"A few bruised ribs," she answered, rubbing her side, "My heads killing me and I have a few minor puncture wounds. The suit dulled those thorns of his, so they're basically glorified pin pricks, but they add up."

"The price of victory. You did a good thing today, Natalie. Thorn was an animal. They all are, but some need to be put down more than others."

"Some don't stay down."

"This one will. You made sure of that. I already took the liberty of adding him to your kill list. The higher-ups are proud of you. One of the most efficient recruits they've ever had."

"I still don't understand that," she said, "I'd never touched a gun or been in a fight in my life before I joined the Front. How did I pass the Liberator field test so easily?"

"Instinct. Some people were just made to do the right thing. They're born with the skills, the talents. All that's left is the drive and the integrity to put it to use. The Front lucked out when you showed up," His salt and pepper whiskers brushed together and formed a smile somewhere underneath, "Now, get some sleep. We're due back at Command tomorrow morning."

"Yessir," Natalie said, giving a mocking salute as she walked off to her quarters. She kicked off her boots, let her suit slide down around her ankles, and stepped out, and examined her scars in the slotted moonlight coming in through the window shade. It was strange. Nothing in her memories explained them. It felt like a collection of lies on her skin. She slipped under the covers and turned on the small television. The news either encouraged her in her work or kept her angry. Either way, it reminded her why she had dedicated her life to the Front. Tonight's report left her... confused.

"Welcome back," the anchor said in the matter-of-fact tone they all had, "Today marks the second month of the worldwide search for director of U.N. Metahuman Affairs, Melissa Hannigan." Natalie perked up at the mentioning of that name. Something about it made her... hurt. "Hannigan allegedly disappeared from the organization's mobile headquarters somewhere in the Mid-Atlantic. There have been very few leads in the search, but Acting Director Blake Heller has promised that they won't stop until Director Hannigan is found."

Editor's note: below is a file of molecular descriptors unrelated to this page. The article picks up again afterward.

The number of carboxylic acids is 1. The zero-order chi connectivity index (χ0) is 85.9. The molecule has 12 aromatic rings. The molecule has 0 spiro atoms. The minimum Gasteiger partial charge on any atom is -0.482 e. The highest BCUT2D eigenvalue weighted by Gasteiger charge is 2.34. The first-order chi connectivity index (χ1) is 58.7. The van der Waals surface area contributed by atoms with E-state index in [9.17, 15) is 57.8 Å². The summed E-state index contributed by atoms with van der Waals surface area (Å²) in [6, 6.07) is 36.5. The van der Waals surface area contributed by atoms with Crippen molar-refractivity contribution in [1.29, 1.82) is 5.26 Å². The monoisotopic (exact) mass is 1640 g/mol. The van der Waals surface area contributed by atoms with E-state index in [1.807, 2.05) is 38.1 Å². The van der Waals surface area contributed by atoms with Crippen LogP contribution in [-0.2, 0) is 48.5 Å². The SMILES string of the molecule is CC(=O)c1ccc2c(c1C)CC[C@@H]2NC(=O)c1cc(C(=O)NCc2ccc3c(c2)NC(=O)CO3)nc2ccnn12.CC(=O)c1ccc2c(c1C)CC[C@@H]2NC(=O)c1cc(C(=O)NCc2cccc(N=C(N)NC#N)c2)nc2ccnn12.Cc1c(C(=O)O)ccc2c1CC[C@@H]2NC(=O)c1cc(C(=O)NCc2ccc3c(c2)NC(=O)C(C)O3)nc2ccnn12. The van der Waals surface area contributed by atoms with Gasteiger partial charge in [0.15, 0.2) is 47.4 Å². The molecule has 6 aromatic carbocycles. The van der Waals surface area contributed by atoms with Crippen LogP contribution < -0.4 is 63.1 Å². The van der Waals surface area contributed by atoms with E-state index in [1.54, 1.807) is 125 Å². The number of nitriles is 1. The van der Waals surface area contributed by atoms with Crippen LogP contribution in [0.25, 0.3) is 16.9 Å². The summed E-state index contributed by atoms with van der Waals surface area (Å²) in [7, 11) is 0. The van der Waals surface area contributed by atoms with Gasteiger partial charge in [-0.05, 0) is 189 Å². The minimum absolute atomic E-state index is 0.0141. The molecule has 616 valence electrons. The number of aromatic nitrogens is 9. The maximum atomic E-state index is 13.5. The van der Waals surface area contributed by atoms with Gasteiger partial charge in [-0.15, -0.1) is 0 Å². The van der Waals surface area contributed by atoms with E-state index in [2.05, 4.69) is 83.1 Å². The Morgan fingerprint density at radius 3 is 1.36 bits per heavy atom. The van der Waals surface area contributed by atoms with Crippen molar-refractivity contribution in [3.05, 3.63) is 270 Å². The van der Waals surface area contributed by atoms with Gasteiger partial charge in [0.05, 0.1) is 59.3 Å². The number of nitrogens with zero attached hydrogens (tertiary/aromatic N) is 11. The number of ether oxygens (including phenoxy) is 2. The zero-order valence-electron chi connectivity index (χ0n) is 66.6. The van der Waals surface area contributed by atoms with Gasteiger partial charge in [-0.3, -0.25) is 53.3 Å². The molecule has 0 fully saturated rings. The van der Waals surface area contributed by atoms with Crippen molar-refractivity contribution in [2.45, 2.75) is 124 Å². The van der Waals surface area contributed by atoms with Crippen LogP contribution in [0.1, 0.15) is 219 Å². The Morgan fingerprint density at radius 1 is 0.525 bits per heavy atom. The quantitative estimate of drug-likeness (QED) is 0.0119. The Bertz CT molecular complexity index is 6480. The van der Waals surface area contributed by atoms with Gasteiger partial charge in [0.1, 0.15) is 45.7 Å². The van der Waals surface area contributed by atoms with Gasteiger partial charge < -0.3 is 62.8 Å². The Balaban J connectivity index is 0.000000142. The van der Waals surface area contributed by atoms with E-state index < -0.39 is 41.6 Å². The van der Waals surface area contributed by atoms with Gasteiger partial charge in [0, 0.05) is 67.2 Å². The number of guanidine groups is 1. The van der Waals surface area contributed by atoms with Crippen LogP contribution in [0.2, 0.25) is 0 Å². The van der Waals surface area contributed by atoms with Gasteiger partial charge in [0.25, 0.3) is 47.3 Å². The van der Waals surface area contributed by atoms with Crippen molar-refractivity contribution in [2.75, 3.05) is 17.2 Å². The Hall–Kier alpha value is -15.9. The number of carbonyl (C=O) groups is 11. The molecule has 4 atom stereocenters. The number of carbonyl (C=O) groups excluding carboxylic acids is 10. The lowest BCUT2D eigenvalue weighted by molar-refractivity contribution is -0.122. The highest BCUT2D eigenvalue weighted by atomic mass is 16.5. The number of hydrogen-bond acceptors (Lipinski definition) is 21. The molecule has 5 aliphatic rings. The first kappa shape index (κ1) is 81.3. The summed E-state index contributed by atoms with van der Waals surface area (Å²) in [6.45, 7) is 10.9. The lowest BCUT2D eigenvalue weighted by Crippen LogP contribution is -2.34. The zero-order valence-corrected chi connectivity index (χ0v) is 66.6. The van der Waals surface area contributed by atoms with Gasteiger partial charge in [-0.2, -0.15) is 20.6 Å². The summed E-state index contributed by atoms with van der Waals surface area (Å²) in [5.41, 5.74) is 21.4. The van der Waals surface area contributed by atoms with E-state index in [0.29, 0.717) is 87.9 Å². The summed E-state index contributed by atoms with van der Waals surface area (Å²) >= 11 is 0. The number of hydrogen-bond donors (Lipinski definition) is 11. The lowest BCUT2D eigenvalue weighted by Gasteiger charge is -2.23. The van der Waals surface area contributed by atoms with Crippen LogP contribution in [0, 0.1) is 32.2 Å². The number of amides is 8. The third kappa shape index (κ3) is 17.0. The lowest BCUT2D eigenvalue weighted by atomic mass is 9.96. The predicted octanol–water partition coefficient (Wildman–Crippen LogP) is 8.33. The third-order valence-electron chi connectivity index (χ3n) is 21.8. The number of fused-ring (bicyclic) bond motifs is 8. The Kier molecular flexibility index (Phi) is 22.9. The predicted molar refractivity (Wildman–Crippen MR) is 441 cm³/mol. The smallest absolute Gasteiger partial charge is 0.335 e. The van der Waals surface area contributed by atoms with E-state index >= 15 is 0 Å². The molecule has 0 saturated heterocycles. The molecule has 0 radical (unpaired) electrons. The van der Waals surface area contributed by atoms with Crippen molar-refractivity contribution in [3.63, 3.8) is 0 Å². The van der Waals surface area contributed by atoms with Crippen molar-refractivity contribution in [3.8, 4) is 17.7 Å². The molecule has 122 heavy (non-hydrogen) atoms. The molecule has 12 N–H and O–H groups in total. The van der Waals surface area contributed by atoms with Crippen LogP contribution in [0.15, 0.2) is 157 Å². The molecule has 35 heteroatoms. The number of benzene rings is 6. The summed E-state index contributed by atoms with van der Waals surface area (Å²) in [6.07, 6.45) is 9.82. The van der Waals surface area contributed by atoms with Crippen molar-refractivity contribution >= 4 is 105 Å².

Natalie turned off the TV. Her first instinct was to say, "Bitch got what she deserved," roll over, and go to sleep. But there was something wrong. Her head hurt. She tallied the facts again, reconstructing herself. She had never had a leap just resting before. It was like being shot. Suddenly, everything about her just felt wrong. Somehow, she put it out of her mind, settled herself, and let the boat gently rock her off to sleep.

She had a dream. She couldn't remember ever having a dream before. In it, she was falling. It wasn't the kind of falling dream she'd heard about so often. It was real, and it was a long, long way down. She felt the desert sun searing her bare back as she plummeted off the cliff. Her skin was torn and strewn with needles. Her feet were shredded from running on rocks. Compared to whatever had happened leading up to this, falling felt like a release, but she knew that at the end, she'd have to hit ground. It was drawing closer. She clenched her teeth, embracing the end... but the ground didn't come. She opened her eyes again and saw that the ground was backing away from her. She was ascending back up the cliff face. Her wounds were sealing up, vanishing before her eyes. She twisted in the air and looked up to see a figure waiting at the ledge, a hand extended out for her. She got closer and the figure gained a face. It was a woman, a woman who looked like her. But it wasn't her. This woman was blonde. Maybe... her sister? No. Her sister was dead. She died when they were children, that much she could remember, however cloudy the details were. Still, the woman was there, and she was extending a hand to Natalie. Whatever feelings of fear or confusion that she had felt now gave way to serenity and peace. She reached out to take the stranger's hand, but before they touched, it was over. A white flash enveloped her consciousness and she shot upright in bed, sweat streaming her entire body. She wiped her eyes. She wasn't entirely certain that she was wiping away sweat.